Via speed, agility and resilience, the performance triangle leads to the ability to take action. Organisations with these skills use the knowledge in the networks of employees while at the same time creating the organisational skills to deal with the dynamics of the environment as effectively as possible.
Companies with an effective management that actively shapes their own organisation for their (knowledge) employees and places people at the centre have the potential to emerge as winners of the new era.
Diagnostic mentoring is the process that allows the systematic development of these dynamic skills. It is based on 3 steps:
Analysis of the existing capabilities by comprehensive diagnostics and benchmarking (on-line tool)
Creating the target image of the future organisational skills (CEO briefing and executive team workshops)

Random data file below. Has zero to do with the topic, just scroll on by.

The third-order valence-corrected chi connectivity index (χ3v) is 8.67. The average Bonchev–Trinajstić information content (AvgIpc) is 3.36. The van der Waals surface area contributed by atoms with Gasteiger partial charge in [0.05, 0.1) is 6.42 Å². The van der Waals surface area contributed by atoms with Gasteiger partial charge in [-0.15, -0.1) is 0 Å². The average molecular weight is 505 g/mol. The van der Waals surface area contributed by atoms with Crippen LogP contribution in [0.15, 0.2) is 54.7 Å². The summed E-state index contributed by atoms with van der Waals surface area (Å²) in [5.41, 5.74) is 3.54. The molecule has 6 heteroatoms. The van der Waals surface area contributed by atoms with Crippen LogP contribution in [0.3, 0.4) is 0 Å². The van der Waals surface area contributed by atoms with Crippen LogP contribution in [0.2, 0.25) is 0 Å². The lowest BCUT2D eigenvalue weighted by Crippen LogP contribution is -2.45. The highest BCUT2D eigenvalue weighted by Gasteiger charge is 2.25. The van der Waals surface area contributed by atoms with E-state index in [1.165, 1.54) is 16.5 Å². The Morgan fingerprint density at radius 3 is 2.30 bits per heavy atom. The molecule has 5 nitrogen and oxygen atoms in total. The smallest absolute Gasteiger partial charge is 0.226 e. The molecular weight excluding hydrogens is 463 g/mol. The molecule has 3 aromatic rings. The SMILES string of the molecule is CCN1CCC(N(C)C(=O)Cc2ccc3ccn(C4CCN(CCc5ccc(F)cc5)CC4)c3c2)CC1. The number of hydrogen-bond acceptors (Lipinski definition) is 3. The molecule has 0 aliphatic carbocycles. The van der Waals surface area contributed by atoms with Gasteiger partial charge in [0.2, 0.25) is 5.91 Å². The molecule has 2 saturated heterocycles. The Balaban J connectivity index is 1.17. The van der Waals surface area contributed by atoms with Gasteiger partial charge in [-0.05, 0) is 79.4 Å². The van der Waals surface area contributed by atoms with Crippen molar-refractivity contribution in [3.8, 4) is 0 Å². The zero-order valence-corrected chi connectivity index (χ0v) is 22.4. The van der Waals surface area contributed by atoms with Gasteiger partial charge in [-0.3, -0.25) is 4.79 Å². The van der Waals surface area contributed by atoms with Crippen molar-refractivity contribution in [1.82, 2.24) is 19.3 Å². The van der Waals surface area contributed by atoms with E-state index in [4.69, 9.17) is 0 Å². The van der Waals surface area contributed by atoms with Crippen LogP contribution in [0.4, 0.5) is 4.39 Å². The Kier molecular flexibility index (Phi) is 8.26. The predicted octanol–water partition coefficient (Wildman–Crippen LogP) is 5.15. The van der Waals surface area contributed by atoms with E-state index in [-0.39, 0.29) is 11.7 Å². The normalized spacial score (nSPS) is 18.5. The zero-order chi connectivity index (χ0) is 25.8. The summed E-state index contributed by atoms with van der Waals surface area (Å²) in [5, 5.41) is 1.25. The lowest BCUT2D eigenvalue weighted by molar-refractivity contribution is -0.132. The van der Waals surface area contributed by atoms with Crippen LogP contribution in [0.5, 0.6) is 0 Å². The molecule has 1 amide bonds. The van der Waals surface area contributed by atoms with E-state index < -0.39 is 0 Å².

Creating change steps and their implementation via the performance triangle with the involvement of the operative organisation (mentoring and day workshops)
Even if there is a wealth of tools and support from specially trained mentors from the Agility Insights network, this further development for the affected companies always involves a transformation that fundamentally changes behaviour and competencies, puts existing issues into question, interferes with established processes and, therefore, always involves risks.
A fundamental development affects decision-making competences. Within the scope of further development, managers have to decide
- How they want to involve or incorporate employees
- How work is to be coordinated and guided
- How goals are set and pursued
- How changes/adaptations are made
- How decisions are made
For each of these 5 key questions, it is necessary to select and establish either
a) more self-responsibility on the part of employees or